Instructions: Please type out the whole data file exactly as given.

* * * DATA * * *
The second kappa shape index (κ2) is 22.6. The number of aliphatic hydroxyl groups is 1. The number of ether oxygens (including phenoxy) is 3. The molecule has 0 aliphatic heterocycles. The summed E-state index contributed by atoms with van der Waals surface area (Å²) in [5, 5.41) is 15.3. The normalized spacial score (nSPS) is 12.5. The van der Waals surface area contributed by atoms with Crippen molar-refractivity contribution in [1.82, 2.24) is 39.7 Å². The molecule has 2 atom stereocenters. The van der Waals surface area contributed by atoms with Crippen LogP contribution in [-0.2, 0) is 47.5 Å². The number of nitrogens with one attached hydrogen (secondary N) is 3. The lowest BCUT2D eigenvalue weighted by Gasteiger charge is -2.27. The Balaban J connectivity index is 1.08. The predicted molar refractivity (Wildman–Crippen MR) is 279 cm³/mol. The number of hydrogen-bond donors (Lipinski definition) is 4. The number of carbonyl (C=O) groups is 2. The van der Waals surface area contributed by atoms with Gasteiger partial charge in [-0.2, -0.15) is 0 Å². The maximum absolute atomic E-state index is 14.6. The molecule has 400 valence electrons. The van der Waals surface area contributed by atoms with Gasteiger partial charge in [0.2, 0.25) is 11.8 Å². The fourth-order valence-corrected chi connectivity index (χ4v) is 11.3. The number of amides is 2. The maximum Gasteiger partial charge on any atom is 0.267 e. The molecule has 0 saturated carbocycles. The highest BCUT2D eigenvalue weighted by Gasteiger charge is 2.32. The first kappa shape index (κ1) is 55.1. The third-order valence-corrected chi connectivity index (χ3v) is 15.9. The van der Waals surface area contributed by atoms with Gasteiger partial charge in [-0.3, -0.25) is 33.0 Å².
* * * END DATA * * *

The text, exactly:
The second kappa shape index (κ2) is 22.6. The number of aliphatic hydroxyl groups is 1. The number of ether oxygens (including phenoxy) is 3. The molecule has 0 aliphatic heterocycles. The summed E-state index contributed by atoms with van der Waals surface area (Å²) in [5, 5.41) is 15.3. The normalized spacial score (nSPS) is 12.5. The van der Waals surface area contributed by atoms with Crippen molar-refractivity contribution in [1.82, 2.24) is 39.7 Å². The molecule has 2 atom stereocenters. The van der Waals surface area contributed by atoms with Crippen LogP contribution in [-0.2, 0) is 47.5 Å². The number of nitrogens with one attached hydrogen (secondary N) is 3. The lowest BCUT2D eigenvalue weighted by Gasteiger charge is -2.27. The Balaban J connectivity index is 1.08. The predicted molar refractivity (Wildman–Crippen MR) is 279 cm³/mol. The number of hydrogen-bond donors (Lipinski definition) is 4. The number of carbonyl (C=O) groups is 2. The van der Waals surface area contributed by atoms with Gasteiger partial charge in [-0.2, -0.15) is 0 Å². The maximum absolute atomic E-state index is 14.6. The molecule has 400 valence electrons. The van der Waals surface area contributed by atoms with Gasteiger partial charge in [0.2, 0.25) is 11.8 Å². The fourth-order valence-corrected chi connectivity index (χ4v) is 11.3. The number of amides is 2. The maximum Gasteiger partial charge on any atom is 0.267 e. The molecule has 0 saturated carbocycles. The highest BCUT2D eigenvalue weighted by Gasteiger charge is 2.32. The first kappa shape index (κ1) is 55.1. The third-order valence-corrected chi connectivity index (χ3v) is 15.9. The van der Waals surface area contributed by atoms with Gasteiger partial charge in [-0.3, -0.25) is 33.0 Å².